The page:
Taste – Firm tongue coating bitterness. The toasty malt melds with the raw fruity/citrusy hoppiness in the mid palate before the hops win out. About three seconds after I swallow I get the slightest hint of coffee, trailed by a lingering bitterness. I'm not sure if it is the color or the caramel flavors of a hoppy red ale that always makes me think that the hops are a bit more berry-like than in a normal IPA/APA.

Mouthfeel – A bit fuller than I tend to like in my hoppy beers, but I think it works well with the richer malt flavors of this beer. Medium carbonation, enough to lift the aromatics, but not enough to get in the way. 

Drinkability & Notes – I'm really pleased with how this beer turned out. The malt and hops strike a perfect balance. With the weather warming, I wish I'd dropped the gravity .010, but hopefully this one won't last much longer anyway.

Monday, May 9, 2011

Buckwheat Sour Amber Ale Recipe

Buckwheat has oddly triangular grains.Barley provides the bulk of the fermentables for just about every beer style (even "wheat beers" are often close to 50% barley malt).  The other grains commonly included in beer fall into two categories: those that contribute flavor and body (oats and rye), and those that lighten flavor and body (corn and rice).  While those six grains cover (guessing here) 99.9% of the beers brewed in America and Europe there are a few other grains that are used sporadically: spelt (I recently sampled a spelt wine from SixPoint's Mad Scientist series), sorgum (used mostly for gluten-free beers), amaranth, and today's subject, buckwheat (which isn't technically a grain biologically, but I'll use the term anyway).

The only exposure most people have to buckwheat is in pancakes, but it is also toasted and sold as kasha (especially popular in Russia).  The flavor is in the same general category as rye; it is a bit more rustic, grainy, and flavorful than the routinely used grains.  Part of that character derives from buckwheat's caprylic acid content (capr- comes from the Latin for goat, so you can guess what flavor it adds).  The great thing about some "off" tasting fatty acids is that they provide appealing aromas after Brettanomyces combines them with a molecule of ethanol to form an ester.  In this case I'm hoping the Brett will create ethyl caprylate, an ester which Wild Brews describes as "Waxy, Wine, Floral, Fruity, Pineapple, Apricot, Banana, Pear, Brandy".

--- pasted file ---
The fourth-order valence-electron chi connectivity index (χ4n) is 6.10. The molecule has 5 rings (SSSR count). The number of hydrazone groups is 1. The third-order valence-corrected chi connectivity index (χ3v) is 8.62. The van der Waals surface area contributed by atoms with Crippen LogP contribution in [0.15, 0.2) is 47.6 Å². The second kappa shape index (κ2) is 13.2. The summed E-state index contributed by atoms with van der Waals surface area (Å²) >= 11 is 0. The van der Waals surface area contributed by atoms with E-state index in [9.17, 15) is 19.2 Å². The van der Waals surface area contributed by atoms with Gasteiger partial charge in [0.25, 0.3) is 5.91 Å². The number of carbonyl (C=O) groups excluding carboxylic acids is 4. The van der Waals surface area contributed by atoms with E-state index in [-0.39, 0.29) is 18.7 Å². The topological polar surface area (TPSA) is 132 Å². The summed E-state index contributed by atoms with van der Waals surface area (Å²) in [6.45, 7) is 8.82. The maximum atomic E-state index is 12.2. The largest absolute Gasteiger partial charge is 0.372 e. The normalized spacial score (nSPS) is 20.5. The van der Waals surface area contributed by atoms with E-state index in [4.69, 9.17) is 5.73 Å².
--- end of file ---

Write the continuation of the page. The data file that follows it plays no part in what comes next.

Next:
A 6 quart pot was barely big enough to hold the two pounds of buckwheat and water.I bought two pounds of whole (hulled) buckwheat from the bulk bins at the local COOP (all those fatty acids oxidize quickly, so freshness counts).  I ran it through my mill and then boiled it with a generous amount of water to gelatinize the starches.  The rest of the grain bill was inspired by Russian River's Supplication.  The bulk of the grist is comprised of German pils and Vienna, with unfermentables from crystal 40, and color from Carafa Special III.   Once the buckwheat porridge was thick and gooey, after 15 minutes of boiling, I added it to the main mash along with enough hot water to boost the temperature from the protein rest up into the saccharification range.  The first runnings had an odd viscosity that looked almost identical to the ropy "sickness" that our Sour Red experienced, but by the end of the boil it seemed like normal wort.

I used a lower conversion temperature to test how well a lower level of unfermentables would work with Jolly Pumpkin bottle dregs, which tend to be more viable/aggressive than those from other breweries (since their beers are mashed cool and bottled young).  Hopefully this beer will be ready to bottle by next winter, but I'll wait for the gravity to stabilize before doing anything with it.  Eventually it will be interesting to compare this beer to our Dark Saison #3, which was brewed with a small amount of buckwheat honey (that provided an earthy, farmyard aroma when the beer was young).

Chilling the wort post boil.
Buckwheat Sour Amber

Recipe Specifics
Batch Size (Gal): 5.50
Total Grain (Lbs): 11.44
Anticipated OG: 1.056
Anticipated SRM: 14.5
Anticipated IBU: 17.4
Brewhouse Efficiency: 74 %
Wort Boil Time: 90 Minutes

48.1% - 5.50 lbs. German Pilsener
21.9% - 2.50 lbs. German Vienna Malt
17.5% - 2.00 lbs. Raw Buckwheat
10.9% - 1.25 lbs. Crystal 40L
1.6% - 0.19 lbs. Carafa Special III

1.00 oz. Styrian Goldings (Pellet, 4.75% AA) @ 60 min.

0.50 Whirlfloc @ 15 min.
0.50 tsp Yeast Nutrient @ 15 min.

SafBrew T-58 Specialty Ale
Jolly Pumpkin Dregs

Water Profile
Profile: Washington DC

Mash Schedule